Getting an investor on board with a startup often starts with an elevator pitch. Once this short pitch catches the investor’s attention, it is time for a more formal and longer pitch at a scheduled time. Importantly, this pitch should not be a one-way presentation. When entrepreneurs simply talk at investors for 30 minutes without stopping, the audience is likely to get bored and become disinterested. Instead, entrepreneurs need to pull investors into the presentation and get them to ask questions. Interactivity is key to building excitement.
One of the most classic ways to involve an audience in a presentation is through a slide deck. However, not all slide decks are created equal. When the slides simply mirror the presentation, they add little to the whole pitch. Instead, slides should pique the audience’s curiosity and prompt them to ask questions. Below are some key tips for creating a great pitch slide deck.
- Provide a concise overview immediately. Investors likely see an overwhelming number of pitches and they can become confused when entrepreneurs try too hard to hook the audience before simply overviewing the company. In the very first few slides, the entrepreneur should establish exactly what the product is and what the company aims to accomplish. The story and the hook come with the elevator pitch. Now that the investor is already interested, it’s time to get right down to business. In the end, investors are busy people and they should not walk away from any pitch feeling that their time was somehow wasted. Once the general overview is put in front of the investor, entrepreneurs can get into specifics of the product and why it will succeed in the marketplace.
- Leave room for imagination and discussion. Too many entrepreneurs try to explain everything over the course of their slides. This strategy fails for a number of reasons. First, the sheer number of slides will become overwhelming, and the amount of information covered will make the audience’s heads spin. Second, the slides will become so cumbersome that people stop paying attention to them altogether. Third, this method does not pull the audience into the presentation. Ideally, the audience becomes part of the reasoning process; the presentation should lead each member of the audience to decide for themselves that the product is necessary. By strategically leaving important information out of the deck, entrepreneurs can prod investors to ask the right questions. And when the investors start asking questions, they start to sell themselves on the product.
- Include a soundbite that makes the company memorable. Some people think that soundbites or slogans are gimmicky. While they are, that is the point. Investors can hear hundreds of pitches each month, so what is it that they will take away from each? How can entrepreneurs make themselves memorable? The quickest and easiest answer is through a soundbite. This part of the presentation should be formulaic. Successful soundbites almost always include two descriptors, which refers back to the natural way people talk. Something like “we’re the x of y” is a good way to go, or entrepreneurs can find a combination of two concepts that encapsulates their company. For example, Pinterest is “visual bookmarking” and Evernote is “universal capture.”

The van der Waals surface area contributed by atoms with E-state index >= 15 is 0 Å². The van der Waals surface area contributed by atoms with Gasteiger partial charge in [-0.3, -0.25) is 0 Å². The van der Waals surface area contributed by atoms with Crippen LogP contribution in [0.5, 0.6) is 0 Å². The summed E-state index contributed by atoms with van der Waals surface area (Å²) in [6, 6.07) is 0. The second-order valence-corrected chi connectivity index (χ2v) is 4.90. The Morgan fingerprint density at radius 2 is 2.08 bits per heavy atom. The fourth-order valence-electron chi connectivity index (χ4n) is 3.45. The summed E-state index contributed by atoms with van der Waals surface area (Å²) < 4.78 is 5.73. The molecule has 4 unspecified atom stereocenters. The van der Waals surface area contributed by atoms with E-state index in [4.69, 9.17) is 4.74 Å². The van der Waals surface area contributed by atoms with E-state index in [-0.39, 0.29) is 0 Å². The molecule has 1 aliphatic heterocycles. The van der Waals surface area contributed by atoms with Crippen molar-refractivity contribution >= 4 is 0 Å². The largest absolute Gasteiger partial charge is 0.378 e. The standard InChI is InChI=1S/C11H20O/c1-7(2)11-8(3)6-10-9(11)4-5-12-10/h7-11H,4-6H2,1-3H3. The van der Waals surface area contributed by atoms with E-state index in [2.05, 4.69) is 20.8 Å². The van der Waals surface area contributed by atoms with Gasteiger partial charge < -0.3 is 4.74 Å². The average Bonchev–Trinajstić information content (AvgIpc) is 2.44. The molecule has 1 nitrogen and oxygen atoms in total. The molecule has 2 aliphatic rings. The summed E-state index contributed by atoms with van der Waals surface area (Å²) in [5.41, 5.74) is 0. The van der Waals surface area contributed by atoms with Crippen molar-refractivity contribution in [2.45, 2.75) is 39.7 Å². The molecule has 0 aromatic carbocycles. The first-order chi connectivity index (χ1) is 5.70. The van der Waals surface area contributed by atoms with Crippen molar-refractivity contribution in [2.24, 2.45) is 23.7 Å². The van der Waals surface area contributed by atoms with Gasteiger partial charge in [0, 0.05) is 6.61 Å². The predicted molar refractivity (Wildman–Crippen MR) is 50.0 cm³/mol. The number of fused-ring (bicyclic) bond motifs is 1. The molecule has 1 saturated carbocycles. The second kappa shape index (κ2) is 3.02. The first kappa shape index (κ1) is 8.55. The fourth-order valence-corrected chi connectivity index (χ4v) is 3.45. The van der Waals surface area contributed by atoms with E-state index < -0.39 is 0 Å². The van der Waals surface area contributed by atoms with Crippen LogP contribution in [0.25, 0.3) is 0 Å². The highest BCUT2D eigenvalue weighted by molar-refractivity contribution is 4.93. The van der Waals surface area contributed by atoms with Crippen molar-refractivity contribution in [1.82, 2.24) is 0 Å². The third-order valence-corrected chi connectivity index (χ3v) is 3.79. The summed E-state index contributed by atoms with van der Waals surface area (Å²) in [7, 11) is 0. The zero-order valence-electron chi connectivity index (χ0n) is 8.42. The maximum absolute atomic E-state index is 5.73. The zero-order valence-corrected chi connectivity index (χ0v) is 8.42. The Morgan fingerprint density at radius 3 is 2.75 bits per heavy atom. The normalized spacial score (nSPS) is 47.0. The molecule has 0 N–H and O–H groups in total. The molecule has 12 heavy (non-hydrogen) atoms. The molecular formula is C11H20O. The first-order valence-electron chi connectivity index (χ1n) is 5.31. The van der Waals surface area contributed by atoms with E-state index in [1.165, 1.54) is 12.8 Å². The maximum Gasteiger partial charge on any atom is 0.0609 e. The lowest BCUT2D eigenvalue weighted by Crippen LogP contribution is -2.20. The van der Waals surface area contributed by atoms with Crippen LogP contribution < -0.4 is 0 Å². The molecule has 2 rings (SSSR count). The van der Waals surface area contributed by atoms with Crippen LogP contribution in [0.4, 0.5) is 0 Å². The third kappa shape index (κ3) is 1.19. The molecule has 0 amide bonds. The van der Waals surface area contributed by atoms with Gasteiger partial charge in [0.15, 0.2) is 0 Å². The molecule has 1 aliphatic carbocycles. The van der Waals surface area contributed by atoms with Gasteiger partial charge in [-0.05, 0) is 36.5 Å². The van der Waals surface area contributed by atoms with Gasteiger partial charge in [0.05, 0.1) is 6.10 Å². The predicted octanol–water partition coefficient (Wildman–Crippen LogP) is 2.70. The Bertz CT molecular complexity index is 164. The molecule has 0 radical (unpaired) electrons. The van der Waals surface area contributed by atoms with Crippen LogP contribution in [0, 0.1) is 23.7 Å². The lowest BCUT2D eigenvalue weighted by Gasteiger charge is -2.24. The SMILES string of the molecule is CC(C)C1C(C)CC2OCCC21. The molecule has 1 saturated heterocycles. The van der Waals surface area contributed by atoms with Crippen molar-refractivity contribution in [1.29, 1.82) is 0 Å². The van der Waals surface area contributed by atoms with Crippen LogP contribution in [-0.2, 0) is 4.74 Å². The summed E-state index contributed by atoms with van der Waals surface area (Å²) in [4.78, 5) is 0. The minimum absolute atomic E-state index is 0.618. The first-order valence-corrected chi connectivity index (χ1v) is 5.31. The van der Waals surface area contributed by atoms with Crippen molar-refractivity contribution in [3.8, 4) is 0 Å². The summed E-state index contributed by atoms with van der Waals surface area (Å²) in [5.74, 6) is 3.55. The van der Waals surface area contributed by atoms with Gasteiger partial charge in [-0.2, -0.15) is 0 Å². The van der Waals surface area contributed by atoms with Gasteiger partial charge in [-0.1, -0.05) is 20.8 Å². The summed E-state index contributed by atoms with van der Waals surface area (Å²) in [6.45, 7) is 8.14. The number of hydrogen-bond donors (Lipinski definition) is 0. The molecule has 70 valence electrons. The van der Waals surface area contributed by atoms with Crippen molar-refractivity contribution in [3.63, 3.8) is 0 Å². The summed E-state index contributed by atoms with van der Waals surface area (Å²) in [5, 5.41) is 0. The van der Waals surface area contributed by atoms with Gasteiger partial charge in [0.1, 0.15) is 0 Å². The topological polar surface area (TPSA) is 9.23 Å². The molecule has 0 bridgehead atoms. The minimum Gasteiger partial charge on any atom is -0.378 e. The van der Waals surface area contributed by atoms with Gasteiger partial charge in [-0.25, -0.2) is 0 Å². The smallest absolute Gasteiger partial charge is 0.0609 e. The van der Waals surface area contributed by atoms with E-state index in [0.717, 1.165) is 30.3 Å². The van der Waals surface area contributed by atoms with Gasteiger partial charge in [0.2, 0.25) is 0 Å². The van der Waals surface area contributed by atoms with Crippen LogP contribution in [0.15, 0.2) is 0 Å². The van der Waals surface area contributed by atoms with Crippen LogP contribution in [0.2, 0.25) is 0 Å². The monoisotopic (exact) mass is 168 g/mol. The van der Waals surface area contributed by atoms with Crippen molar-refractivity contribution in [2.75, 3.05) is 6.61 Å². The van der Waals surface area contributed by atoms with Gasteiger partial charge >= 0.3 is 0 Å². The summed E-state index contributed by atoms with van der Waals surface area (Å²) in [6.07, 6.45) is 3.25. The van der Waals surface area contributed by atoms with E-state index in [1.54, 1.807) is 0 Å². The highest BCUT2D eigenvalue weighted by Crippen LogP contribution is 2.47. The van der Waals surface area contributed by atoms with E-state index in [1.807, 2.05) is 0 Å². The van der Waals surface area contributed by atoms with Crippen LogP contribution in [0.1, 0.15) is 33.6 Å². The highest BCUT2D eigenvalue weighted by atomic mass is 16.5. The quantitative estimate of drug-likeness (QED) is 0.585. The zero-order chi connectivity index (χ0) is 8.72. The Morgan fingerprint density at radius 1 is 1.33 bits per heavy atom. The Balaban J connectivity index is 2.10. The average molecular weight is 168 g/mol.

- Provide visuals as much as possible. Blocks of texts are not exactly inviting for investors. If text is included, it should be in bullet points to facilitate fast reading. What draws in audiences even more, however, is visuals. Charts and graphs are a great way to give a clear view of revenue projection or business strategy in a relatively short amount of time. These sorts of visuals not only save time, but they also invite questions from the audience, which keeps them engaged. If possible, entrepreneurs should also include visuals of product prototypes, or even the actual prototype itself depending on the nature of the product. Even a mock version of the final product can give a better sense of what the company wants to accomplish.
- Focus on a single business model during the pitch. One of the biggest pet peeves that investors have is a startup that tries to show a wide range of different revenue sources. While entrepreneurs may think that this will sell the idea more—after all, more sources of revenue mean more revenue altogether—the opposite is true. Including a number of revenue sources can suggest to investors that the company does not actually know how it is going to make money. The majority of small companies first earn money from a single revenue model, so it is important to focus on one, or at most two, business models during a pitch.
- Spend some time talking about the team. In the end, the product and the strategy do not build the company. Instead, it’s the people involved—the entrepreneur and his or her partners—who will determine the company’s success or failure. Investors understand this basic fact and will want to know about the leadership team and how it will grow stronger in the future. Pitches should include at least one slide that focuses on the experience and skillset of the team, including how each member’s different perspective complements the others’. Many investors believe that the strongest team will create the best product, so entrepreneurs should aim to prove that they have assembled a better team than their competitors.